Delhi pollution levels skyrocketed by the hour in Delhi on Sunday, turning the air quality hazardous, which agencies consider unfit for inhalation even by healthier people.
The Delhi government on Monday will make a fresh push for odd-even road rationing, asking to National Green Tribunal to exempt two-wheelers and cars driven by women from the plan, even as the pollution in the city worsened on Sunday after a small respite over the previous two days.
Delhi’s average air quality index (AQI) was 460 on Sunday, rising close to the November 9 season-high of 486. This was because of a fall in temperature, increased cloud cover, lower wind speed at the ground level, and winds at higher altitudes carrying pollutants from Punjab and Haryana, according to the Central Pollution Control Board (CPCB).
The AQI had improved to 403 on Saturday, when the wind speed at lower altitudes had picked up. For the last six days, the air quality has remained in the “severe” zone across the National Capital Region, prompting to the Indian Medical Association to declare a health emergency.
The figure in other NCR cities, too, was alarmingly high on Sunday – 468 in Faridabad, 498 in Ghaziabad, 460 in Gurgaon and 492 in Noida. Most schools in Delhi are set to reopen on Monday after being shut for four days due to the pollution, but schools in Gurgaon will remain closed.
Though there could be some respite on Tuesday, light rain on Wednesday may make the air quality even worse, warned Dipankar Saha, head of the air lab at the CPCB.
A new pollution-fighting mechanism, the Graded Response Action Plan, is in place in the city. Several steps have been announced — ban on construction activities, hike in parking fees and ban on diesel gensets — but ground reports show that the Delhi government and local civic bodies have been sluggish on implementation.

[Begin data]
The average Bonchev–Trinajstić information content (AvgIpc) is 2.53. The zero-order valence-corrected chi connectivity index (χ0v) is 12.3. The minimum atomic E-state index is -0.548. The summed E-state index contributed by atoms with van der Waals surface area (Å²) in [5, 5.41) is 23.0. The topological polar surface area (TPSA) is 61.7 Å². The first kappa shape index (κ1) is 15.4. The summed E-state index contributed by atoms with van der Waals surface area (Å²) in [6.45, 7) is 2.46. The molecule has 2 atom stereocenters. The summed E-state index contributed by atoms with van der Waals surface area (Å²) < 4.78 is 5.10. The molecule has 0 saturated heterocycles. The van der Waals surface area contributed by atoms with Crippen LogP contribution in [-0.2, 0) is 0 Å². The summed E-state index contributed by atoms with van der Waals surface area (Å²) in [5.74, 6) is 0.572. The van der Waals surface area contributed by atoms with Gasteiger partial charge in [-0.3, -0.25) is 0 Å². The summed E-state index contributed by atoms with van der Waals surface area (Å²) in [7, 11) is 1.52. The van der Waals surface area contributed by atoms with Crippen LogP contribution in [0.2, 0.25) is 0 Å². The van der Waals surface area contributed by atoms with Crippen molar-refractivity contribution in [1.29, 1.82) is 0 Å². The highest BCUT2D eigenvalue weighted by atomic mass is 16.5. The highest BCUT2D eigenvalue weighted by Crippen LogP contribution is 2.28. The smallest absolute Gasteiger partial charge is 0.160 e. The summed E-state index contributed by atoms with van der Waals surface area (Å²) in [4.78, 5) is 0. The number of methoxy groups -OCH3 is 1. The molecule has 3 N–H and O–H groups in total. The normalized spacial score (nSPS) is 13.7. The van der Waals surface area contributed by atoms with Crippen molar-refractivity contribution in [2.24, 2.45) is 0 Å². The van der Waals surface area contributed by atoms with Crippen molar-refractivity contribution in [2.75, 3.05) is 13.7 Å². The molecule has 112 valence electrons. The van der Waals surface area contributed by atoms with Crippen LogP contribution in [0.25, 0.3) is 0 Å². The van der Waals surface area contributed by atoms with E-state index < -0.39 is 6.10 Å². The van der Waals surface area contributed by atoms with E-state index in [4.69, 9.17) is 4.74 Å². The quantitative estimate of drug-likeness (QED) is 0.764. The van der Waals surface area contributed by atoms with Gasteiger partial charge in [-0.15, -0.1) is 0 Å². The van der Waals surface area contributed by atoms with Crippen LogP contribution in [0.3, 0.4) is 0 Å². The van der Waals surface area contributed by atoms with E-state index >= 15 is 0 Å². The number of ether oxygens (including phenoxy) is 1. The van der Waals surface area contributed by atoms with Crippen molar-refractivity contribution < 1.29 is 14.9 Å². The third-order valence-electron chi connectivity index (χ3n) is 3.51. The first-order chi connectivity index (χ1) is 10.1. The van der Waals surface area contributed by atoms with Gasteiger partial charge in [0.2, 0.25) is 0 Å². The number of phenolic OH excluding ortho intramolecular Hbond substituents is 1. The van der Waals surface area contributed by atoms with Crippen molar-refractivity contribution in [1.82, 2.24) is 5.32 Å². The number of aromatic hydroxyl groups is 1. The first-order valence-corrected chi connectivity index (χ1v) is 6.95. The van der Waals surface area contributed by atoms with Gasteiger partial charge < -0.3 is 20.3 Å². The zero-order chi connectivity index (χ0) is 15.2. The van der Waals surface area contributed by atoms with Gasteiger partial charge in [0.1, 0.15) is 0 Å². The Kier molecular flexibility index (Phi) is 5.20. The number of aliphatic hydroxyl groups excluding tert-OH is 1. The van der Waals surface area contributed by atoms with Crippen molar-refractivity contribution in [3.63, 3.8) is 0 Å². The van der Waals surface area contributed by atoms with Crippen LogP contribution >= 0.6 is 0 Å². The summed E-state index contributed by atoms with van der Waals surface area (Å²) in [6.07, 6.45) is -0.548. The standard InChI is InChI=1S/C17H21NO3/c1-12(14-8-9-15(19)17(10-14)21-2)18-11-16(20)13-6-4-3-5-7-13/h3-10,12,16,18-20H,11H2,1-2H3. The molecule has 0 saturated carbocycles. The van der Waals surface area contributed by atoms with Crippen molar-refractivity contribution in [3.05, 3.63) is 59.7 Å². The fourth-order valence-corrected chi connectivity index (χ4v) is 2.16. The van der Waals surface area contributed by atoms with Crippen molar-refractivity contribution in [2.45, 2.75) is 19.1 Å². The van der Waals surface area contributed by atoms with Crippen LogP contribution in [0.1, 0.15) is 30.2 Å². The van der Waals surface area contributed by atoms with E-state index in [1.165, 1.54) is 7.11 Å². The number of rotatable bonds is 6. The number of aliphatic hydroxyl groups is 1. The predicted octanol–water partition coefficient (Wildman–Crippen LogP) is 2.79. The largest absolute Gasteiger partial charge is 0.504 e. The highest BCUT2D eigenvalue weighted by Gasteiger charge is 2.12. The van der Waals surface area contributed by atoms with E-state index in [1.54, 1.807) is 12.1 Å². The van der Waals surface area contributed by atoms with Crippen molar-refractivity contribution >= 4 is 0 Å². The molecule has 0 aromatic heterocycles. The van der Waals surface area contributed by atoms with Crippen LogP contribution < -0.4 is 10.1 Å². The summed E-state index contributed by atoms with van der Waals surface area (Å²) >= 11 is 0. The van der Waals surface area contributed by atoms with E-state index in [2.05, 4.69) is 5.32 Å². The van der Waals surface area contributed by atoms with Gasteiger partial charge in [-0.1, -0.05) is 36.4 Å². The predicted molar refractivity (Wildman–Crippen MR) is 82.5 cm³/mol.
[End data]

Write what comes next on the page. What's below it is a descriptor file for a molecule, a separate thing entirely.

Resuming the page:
On Saturday, the National Green Tribunal gave its nod to the odd-even scheme, which allows only odd- and even-numbered private vehicles on the roads on alternate days, from November 13 to 17. However, it strongly rejected on the government’s plan to let two-wheelers and vehicles driven by women stay on the roads. Given these new conditions, the Delhi government decided to put the move on hold.
The government is arguing that the added load from two-wheeler commuters would put too much pressure on public transport, but the Opposition parties are blaming the Aam Aadmi Party government for being populist in exempting two-wheelers to protect its vote bank.
“Out of the city’s one crore registered vehicles, 63.2 lakh are two-wheelers. Around 40 lakh run daily on the roads. Even if half of them are exempted from riding during odd-even, at least 20 lakh persons will have to be accommodated in the available public transport. We will explain to the NGT that this will be a problem,” said an official of the government’s transport department, who asked not to be named.
Environment experts argue that two-wheelers are major contributors to air pollution and allowing them to stay on the roads defeats the purpose of the odd-even scheme. The CPCB, during a Saturday hearing, informed the NGT that vehicular emissions contribute 20% to Delhi’s foul air and of this 30% emission is by two-wheelers.
The exemption for women, too, is a sticky subject for the government because crimes against women are a big problem in the city. Immediately after the NGT ruling, Swati Maliwal, the head of the Delhi Commission for Women, urged the government to call off the odd-even scheme in light of the green tribunal’s order.
“We will explain to the NGT that we cannot compromise on women’s security,” a Delhi government official said.
United Airlines has suspended all flights to Delhi from Newark until Monday due to the air quality and was offering alternatives to passengers booked on the route to India, the US airline said on its website.
Some hospitals in Delhi are reporting patient numbers have more than tripled since a dense layer of smog settled over the city of 20 million last week, with people complaining of burning sensation in their eyes and heaviness in breathing.